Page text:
- The short film shot in two days in San Jose Film Project challenge gets an A for effort.
In November 2021, Ritendra Datta of Short Cut Productions (a California-based filmmaking production team) participated in a 48 hours challenge/Film Project in San Jose. It is a 7-minute short film, called “Fortune Seller.” They had six actors and one crew member, and everything had to be done within 48 hours.
The competition was tough. The production team could not plan ahead because they received the topic a few minutes before the starting point. They had to include a specific genre (time travel), a specific character, and use specific dialog in the film.
I watched the short film. It is an interesting social topic even though several films have addressed it in the past. Everyone is interested in knowing about their future and fortunes. Fortune telling is not an exact science and involves a lot of ESP, intuition and mambo-jumbo.
The film has a catchy beginning, a woman named Nisha is waiting in the lobby of the soothsayer under a cryptic black and white framed portrait of a woman. The lighting is hazy, creating a mysterious atmosphere.
The fortune seller appears authentic in her gypsy garb and a faraway look in her eyes. She interviews clients with her assistant. They receive their fortune in the form of a ‘fortune cookie.’ Most of the predictions are incomprehensible but the clients have good outcomes. Until they don’t. That’s the plot twist.
Something surreal happens. Dark and unfortunate. Is the fortune seller responsible or is someone else carrying on heinous crimes? Do people stop coming to seek out their fortunes? Is there a big reveal?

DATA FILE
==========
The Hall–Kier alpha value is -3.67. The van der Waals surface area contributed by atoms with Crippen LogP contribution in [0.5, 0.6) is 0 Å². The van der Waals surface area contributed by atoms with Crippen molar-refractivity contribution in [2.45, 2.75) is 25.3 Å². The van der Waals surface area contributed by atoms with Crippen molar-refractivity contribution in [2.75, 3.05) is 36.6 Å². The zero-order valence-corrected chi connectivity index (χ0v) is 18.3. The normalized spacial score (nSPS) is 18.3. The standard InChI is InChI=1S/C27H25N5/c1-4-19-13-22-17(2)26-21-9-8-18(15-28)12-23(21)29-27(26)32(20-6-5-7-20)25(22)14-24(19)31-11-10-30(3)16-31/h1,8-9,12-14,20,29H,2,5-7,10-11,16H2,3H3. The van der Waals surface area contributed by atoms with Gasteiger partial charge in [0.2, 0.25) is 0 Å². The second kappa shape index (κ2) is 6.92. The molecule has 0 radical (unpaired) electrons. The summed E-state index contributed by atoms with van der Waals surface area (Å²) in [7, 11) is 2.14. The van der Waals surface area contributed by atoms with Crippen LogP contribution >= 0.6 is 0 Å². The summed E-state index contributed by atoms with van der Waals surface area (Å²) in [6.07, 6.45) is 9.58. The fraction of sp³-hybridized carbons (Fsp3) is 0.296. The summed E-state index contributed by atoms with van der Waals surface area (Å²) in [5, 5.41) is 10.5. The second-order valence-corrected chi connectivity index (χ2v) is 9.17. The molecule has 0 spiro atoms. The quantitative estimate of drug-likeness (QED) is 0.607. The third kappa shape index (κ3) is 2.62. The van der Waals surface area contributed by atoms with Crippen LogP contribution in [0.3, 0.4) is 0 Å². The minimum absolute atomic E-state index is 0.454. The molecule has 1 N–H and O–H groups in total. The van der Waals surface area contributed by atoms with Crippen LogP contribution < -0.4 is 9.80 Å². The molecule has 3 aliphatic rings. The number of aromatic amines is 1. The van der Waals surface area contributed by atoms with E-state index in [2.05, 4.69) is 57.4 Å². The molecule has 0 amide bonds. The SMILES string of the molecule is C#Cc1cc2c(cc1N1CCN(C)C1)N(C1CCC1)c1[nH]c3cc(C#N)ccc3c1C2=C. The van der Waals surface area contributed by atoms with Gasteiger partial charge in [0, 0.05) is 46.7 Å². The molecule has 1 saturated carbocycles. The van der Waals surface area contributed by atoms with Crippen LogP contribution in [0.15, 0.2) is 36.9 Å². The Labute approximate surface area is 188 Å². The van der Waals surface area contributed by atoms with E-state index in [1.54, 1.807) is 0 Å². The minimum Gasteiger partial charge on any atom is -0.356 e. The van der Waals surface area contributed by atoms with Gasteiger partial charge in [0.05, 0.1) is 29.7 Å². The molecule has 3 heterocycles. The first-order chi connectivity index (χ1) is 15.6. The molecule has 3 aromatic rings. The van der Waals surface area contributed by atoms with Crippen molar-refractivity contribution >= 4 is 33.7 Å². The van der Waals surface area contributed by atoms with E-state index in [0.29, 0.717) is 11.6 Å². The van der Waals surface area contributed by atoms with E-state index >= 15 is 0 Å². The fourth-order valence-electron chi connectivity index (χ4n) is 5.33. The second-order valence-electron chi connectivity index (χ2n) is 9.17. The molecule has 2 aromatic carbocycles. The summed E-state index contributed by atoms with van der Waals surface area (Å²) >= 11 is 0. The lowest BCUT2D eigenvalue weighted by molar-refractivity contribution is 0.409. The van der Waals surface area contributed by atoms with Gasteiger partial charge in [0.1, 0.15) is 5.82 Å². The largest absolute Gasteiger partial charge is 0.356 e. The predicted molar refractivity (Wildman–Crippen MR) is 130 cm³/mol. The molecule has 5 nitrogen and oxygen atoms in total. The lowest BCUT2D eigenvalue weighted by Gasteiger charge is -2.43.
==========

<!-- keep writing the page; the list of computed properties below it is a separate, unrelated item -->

I tried to watch the climax and ending two or three times but I didn’t quite understand what the filmmakers were trying to convey? Perhaps the vague ending was intentional. Was it something extraterrestrial, deja vu, sci-fi or black magic?
I have not watched other entries submitted to this 48 hours film project so I cannot compare this short with other films but it did pique my interest. The actors have an other-worldly look. The cinematography is engaging, in step with the curious narrative. It has a sort of Alfred Hitchcock-like feel to it. I am tempted to give an A for effort.
As a wise person once said: “Fortune is not always set in stone but lady luck favors the bold.”
With one foot in Huntsville, Alabama, the other in her birth home India and a heart steeped in humanity, writing is a contemplative practice for Monita Soni. She has published hundreds of poems, movie reviews, book critiques, and essays and contributed to combined literary works. Her two books are My Light Reflections and Flow through My Heart. You can hear her commentaries on Sundial Writers Corner WLRH 89.3FM.